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Overseas Territories: Registers of Beneficial Ownership

Volume 606: debated on Tuesday 23 February 2016

11. By what date he expects to have set a timetable for overseas territories with financial centres to adopt central registers of beneficial ownership or similarly effective systems. (903705)

I had productive discussions at the Joint Ministerial Council with leaders of the overseas territories in December. We agreed progress on implementing central registers, and equally effective systems should be kept under continuous and close review. Discussions are still ongoing, but I want to see significant progress ahead of the anti-corruption summit that will be hosted by the Prime Minister in May.

Will the Minister confirm that the overseas territories and Crown dependencies will attend the summit? Will we do our part to make sure that we secure their commitment to clean up their act and make company owners public?

Final invitations for the summit have not yet gone out, but discussions are very much ongoing. In fact, the director for overseas territories and the National Crime Agency are currently visiting the Cayman Islands and British Virgin Islands to thrash out some of the detail that is needed.

Does the Minister expect the registers to be publicly available, or will they be closed registers that can be accessed only by the relevant authorities?

There will be open registers available for law enforcement agencies to interrogate. There will not be publicly open registers. That is a long-term aspiration, but initially we want there to be access for law enforcement agencies. That will create greater transparency and reduce corruption and terrorist payments.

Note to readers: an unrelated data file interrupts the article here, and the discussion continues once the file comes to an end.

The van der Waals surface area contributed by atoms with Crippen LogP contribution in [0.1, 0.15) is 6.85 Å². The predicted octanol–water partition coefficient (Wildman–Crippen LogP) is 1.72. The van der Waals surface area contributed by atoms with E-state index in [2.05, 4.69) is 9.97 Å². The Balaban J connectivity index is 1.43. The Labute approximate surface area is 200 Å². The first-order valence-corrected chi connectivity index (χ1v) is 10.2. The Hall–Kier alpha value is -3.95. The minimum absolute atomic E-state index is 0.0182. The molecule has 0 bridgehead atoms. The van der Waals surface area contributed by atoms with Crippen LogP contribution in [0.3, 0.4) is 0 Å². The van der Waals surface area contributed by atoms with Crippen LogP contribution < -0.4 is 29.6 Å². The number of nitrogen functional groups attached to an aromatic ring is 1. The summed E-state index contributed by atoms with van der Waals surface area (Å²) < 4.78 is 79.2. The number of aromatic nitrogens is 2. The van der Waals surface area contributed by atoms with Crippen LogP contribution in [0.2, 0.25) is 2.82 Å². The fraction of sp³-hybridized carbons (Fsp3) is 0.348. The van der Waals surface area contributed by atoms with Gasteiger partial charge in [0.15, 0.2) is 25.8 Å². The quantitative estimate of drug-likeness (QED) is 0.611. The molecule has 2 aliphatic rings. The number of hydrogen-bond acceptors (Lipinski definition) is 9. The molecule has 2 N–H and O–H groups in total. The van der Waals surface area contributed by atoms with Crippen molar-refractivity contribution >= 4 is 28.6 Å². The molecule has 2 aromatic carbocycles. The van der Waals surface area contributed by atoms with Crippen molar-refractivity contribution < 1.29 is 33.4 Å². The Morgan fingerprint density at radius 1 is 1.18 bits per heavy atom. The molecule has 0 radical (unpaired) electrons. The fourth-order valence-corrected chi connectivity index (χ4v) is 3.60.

In April 2014, the Prime Minister said:

“I believe that beneficial ownership and public access to a central register is key to improving the transparency of company ownership and vital to meeting the urgent challenges of illicit finance and tax evasion.”

Nearly two years have passed and there still appears to be no timetable for transparency arrangements in respect of the financial centres. Why is that?

There has been much progress, which the hon. Lady dismisses too readily. There are checkpoints. Only last week, I spoke to overseas territory leaders. There are people out there at the moment and we hope to crystallise some of the improvements before the May summit on corruption. That summit was called by the Prime Minister and will be held here in London, which demonstrates the British Government’s commitment to this important issue.

Will the Minister tell the House the exact date by which he expects overseas territory financial centres to ensure that there are proper transparency arrangements, or will we continue to hear more excuses for inaction in the years to come?

This is a matter of direction, rather than an ultimate destination. We will constantly ask the international community to do more to create greater transparency, but it is crucial that the international community, whether it is the Crown dependencies, the overseas territories or other overseas Governments, move together on this, because we want to eliminate the problem of corrupt and untransparent moneys, rather than shift it from territory to territory.